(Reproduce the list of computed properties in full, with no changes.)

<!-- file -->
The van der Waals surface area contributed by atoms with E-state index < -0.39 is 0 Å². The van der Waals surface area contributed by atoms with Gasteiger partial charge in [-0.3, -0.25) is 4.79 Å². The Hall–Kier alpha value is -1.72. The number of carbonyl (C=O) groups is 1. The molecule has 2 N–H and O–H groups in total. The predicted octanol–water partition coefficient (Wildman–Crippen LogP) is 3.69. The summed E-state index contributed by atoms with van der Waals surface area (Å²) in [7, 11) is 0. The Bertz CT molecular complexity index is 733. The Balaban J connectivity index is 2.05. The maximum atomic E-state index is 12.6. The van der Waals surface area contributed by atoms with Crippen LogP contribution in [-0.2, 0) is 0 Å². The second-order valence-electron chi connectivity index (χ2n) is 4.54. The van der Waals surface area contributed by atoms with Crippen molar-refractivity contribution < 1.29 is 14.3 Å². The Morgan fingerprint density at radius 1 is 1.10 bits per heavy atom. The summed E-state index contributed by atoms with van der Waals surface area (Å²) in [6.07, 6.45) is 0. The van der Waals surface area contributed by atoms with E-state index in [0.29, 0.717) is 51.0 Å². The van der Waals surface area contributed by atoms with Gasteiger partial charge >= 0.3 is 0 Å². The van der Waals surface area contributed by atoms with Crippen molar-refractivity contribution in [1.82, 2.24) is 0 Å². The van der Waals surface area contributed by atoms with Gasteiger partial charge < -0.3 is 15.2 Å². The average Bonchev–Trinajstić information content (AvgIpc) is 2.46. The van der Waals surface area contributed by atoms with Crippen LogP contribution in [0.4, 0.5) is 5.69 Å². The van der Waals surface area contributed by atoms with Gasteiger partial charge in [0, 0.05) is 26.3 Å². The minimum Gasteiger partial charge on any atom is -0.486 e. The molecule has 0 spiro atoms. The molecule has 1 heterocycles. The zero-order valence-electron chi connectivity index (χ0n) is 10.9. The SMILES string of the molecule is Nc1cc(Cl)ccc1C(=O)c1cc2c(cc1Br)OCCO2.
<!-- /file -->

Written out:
The van der Waals surface area contributed by atoms with E-state index < -0.39 is 0 Å². The van der Waals surface area contributed by atoms with Gasteiger partial charge in [-0.3, -0.25) is 4.79 Å². The Hall–Kier alpha value is -1.72. The number of carbonyl (C=O) groups is 1. The molecule has 2 N–H and O–H groups in total. The predicted octanol–water partition coefficient (Wildman–Crippen LogP) is 3.69. The summed E-state index contributed by atoms with van der Waals surface area (Å²) in [7, 11) is 0. The Bertz CT molecular complexity index is 733. The Balaban J connectivity index is 2.05. The maximum atomic E-state index is 12.6. The van der Waals surface area contributed by atoms with Crippen LogP contribution in [-0.2, 0) is 0 Å². The second-order valence-electron chi connectivity index (χ2n) is 4.54. The van der Waals surface area contributed by atoms with Crippen molar-refractivity contribution < 1.29 is 14.3 Å². The Morgan fingerprint density at radius 1 is 1.10 bits per heavy atom. The summed E-state index contributed by atoms with van der Waals surface area (Å²) in [6.07, 6.45) is 0. The van der Waals surface area contributed by atoms with E-state index in [0.29, 0.717) is 51.0 Å². The van der Waals surface area contributed by atoms with Gasteiger partial charge >= 0.3 is 0 Å². The van der Waals surface area contributed by atoms with Crippen molar-refractivity contribution in [1.82, 2.24) is 0 Å². The van der Waals surface area contributed by atoms with Gasteiger partial charge < -0.3 is 15.2 Å². The average Bonchev–Trinajstić information content (AvgIpc) is 2.46. The van der Waals surface area contributed by atoms with Crippen LogP contribution in [0.4, 0.5) is 5.69 Å². The van der Waals surface area contributed by atoms with Gasteiger partial charge in [0, 0.05) is 26.3 Å². The minimum Gasteiger partial charge on any atom is -0.486 e. The molecule has 0 spiro atoms. The molecule has 1 heterocycles. The zero-order valence-electron chi connectivity index (χ0n) is 10.9. The SMILES string of the molecule is Nc1cc(Cl)ccc1C(=O)c1cc2c(cc1Br)OCCO2.